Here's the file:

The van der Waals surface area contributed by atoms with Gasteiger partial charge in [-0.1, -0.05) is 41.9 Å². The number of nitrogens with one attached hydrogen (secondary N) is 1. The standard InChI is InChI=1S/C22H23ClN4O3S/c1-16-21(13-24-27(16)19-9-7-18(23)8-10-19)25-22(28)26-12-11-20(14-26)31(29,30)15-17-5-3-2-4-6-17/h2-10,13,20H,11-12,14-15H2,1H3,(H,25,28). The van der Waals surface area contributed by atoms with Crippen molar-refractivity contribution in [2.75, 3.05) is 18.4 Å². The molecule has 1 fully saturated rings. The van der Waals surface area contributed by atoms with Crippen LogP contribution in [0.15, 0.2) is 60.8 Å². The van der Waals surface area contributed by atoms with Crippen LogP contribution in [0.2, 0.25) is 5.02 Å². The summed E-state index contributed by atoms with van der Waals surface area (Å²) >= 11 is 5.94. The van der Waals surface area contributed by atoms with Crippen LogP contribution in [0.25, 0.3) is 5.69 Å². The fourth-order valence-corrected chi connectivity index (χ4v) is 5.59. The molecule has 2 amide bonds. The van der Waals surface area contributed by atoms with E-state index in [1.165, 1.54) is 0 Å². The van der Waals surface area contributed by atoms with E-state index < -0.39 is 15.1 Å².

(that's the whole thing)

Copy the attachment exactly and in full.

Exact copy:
The van der Waals surface area contributed by atoms with Gasteiger partial charge in [-0.1, -0.05) is 41.9 Å². The number of nitrogens with one attached hydrogen (secondary N) is 1. The standard InChI is InChI=1S/C22H23ClN4O3S/c1-16-21(13-24-27(16)19-9-7-18(23)8-10-19)25-22(28)26-12-11-20(14-26)31(29,30)15-17-5-3-2-4-6-17/h2-10,13,20H,11-12,14-15H2,1H3,(H,25,28). The van der Waals surface area contributed by atoms with Crippen molar-refractivity contribution in [2.75, 3.05) is 18.4 Å². The molecule has 1 fully saturated rings. The van der Waals surface area contributed by atoms with Crippen LogP contribution in [0.15, 0.2) is 60.8 Å². The van der Waals surface area contributed by atoms with Crippen LogP contribution in [0.2, 0.25) is 5.02 Å². The summed E-state index contributed by atoms with van der Waals surface area (Å²) >= 11 is 5.94. The van der Waals surface area contributed by atoms with Crippen LogP contribution in [0.25, 0.3) is 5.69 Å². The fourth-order valence-corrected chi connectivity index (χ4v) is 5.59. The molecule has 2 amide bonds. The van der Waals surface area contributed by atoms with E-state index in [1.165, 1.54) is 0 Å². The van der Waals surface area contributed by atoms with E-state index < -0.39 is 15.1 Å².